I grabbed the first person I saw, which, um, let's just say grabbing a stranger wasn't my best decision. After a brief explanation to the court, it occurred to me that Google should best be able to understand another computer generated voice, because after all the same methods are used to synthesize speech as they are to interpret speech, are they not?

I have two computers. Both have sound systems.

And thus, my Computer to Computer Voice Search Test Rig was born. See below.

The speaking PC used a free Chrome Text-to Speech app called Chrome Speak from Dante.

It's really simple. You enter the text to be spoken and click speak.

My listening PC has a good soundcard and an excellent, studio-quality microphone. So I aimed the speaking PC's speakers at my listening PC's Blue Snowball mic. I clicked the mic icon on Google Search. Then I clicked speak on Chrome Speak. The text I entered was Frank Tuttle, author.

And how did Google hear this?

I won't bore you with more screen-shots of Frank title upper or the ever-popular Frank timer otters. Although I do like the mental picture conjured up by 'timer otters,' who I see as bespectacled otters in suits inspecting pocket-watches through monocles. 

Not a single test returned a proper search for Frank Tuttle or Frank Tuttle author.

But Peter Piper can pick a peck of pickled peppers, oh yes he did!

Google, Google, why doth thou despise me?

I own an iPhone, and Siri has never had any trouble understanding me. I just did a quick voice search for Frank Tuttle, author, and Siri instantly came back with my webpage, this blog, Amazon reviews, etc.

If you've got a machine with a mic, please try Google voice search in your own name, and let me know if it works!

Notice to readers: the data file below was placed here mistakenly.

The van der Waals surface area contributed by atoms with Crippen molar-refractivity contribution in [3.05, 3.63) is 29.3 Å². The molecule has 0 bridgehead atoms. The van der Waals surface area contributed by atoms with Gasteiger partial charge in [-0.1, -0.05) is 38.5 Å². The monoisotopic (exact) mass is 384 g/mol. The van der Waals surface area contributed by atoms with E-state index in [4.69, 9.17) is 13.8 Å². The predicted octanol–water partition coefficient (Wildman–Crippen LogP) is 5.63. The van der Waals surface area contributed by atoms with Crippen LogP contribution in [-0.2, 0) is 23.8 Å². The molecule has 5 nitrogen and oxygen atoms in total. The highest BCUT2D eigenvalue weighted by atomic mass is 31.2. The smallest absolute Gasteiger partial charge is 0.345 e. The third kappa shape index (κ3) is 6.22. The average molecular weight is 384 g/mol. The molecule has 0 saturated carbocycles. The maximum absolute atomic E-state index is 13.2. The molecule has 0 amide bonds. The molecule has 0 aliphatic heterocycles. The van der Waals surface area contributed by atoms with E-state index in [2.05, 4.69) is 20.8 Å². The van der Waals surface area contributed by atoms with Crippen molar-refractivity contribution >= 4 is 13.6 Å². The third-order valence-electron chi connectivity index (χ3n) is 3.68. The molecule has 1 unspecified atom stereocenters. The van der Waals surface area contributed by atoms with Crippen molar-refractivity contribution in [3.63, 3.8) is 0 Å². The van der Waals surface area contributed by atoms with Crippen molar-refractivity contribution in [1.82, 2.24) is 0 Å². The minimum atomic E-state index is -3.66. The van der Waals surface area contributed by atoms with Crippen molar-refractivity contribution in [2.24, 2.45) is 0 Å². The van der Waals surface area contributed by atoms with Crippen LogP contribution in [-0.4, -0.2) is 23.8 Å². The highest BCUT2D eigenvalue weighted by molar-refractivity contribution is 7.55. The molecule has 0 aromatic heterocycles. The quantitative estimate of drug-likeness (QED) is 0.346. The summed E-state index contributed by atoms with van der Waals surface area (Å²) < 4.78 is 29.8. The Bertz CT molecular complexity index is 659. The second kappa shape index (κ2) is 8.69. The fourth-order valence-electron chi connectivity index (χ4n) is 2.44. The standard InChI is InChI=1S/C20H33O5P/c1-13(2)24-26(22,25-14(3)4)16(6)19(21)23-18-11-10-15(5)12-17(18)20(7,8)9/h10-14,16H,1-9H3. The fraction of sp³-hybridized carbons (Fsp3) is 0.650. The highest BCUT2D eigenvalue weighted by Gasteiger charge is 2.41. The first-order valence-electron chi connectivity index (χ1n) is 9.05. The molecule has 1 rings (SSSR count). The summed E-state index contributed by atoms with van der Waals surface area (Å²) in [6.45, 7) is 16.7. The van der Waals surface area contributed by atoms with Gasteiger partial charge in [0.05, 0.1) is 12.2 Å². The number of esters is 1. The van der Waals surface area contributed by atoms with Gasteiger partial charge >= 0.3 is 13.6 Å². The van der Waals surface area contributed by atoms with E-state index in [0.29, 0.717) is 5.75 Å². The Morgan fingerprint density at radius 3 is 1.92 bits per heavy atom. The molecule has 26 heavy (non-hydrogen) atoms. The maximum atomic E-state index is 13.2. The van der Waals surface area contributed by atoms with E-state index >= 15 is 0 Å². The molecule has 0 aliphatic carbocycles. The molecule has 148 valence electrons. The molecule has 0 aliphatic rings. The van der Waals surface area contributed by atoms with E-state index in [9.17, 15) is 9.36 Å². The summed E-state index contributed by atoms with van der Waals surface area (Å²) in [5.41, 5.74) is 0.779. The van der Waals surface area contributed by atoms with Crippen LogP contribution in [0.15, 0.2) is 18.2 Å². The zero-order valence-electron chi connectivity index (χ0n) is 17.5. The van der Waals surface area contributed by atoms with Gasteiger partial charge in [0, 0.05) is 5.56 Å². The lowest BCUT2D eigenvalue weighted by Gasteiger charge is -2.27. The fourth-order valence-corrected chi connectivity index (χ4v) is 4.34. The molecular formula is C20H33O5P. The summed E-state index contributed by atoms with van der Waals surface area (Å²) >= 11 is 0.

All the Paths of Shadow will be free in Kindle format for a few more hours! It reached #127 on Amazon, which is pretty cool. If anyone out there is interested, hitting #127 overall meant I gave away nearly 3000 books in the last 48 hours. Emphasis on 'gave away,' because I don't get royalties on freebies.

The trade-off, of course, is that you might pick up a goodly number of new fans, who will go on to buy your other titles.

Hey, it's a business, and it's a tough one at that.


Marvel upon my latest writing aid! Yes, I've got computers, word processors, spreadsheets, etc. But what I really needed was an old-fashioned corkboard I could pin notes to, like this:

I've got all the scenes for the book in a Word file.

But as a day-to-day workspace to quickly add (and just as quickly remove) scribbled notes and reminders, this corkboard works pretty well. Too, it serves a second purpose, that of providing frequent mild head injuries because, like Google Voice, I sometimes have trouble recognizing things in my environment.


Not final final, just the last ones for tonight. Unless you know something I don't. And if you do, I don't want to know.

I'm just starting the second of ten scenes in the new Meralda and Mug book. Which makes me around 12% complete, he said, yanking random numbers out of the air.

You know, I haven't tried Google voice search for "Meralda and Mug." Let's see what I get!

Google voice search folks?

You've still got some work to do!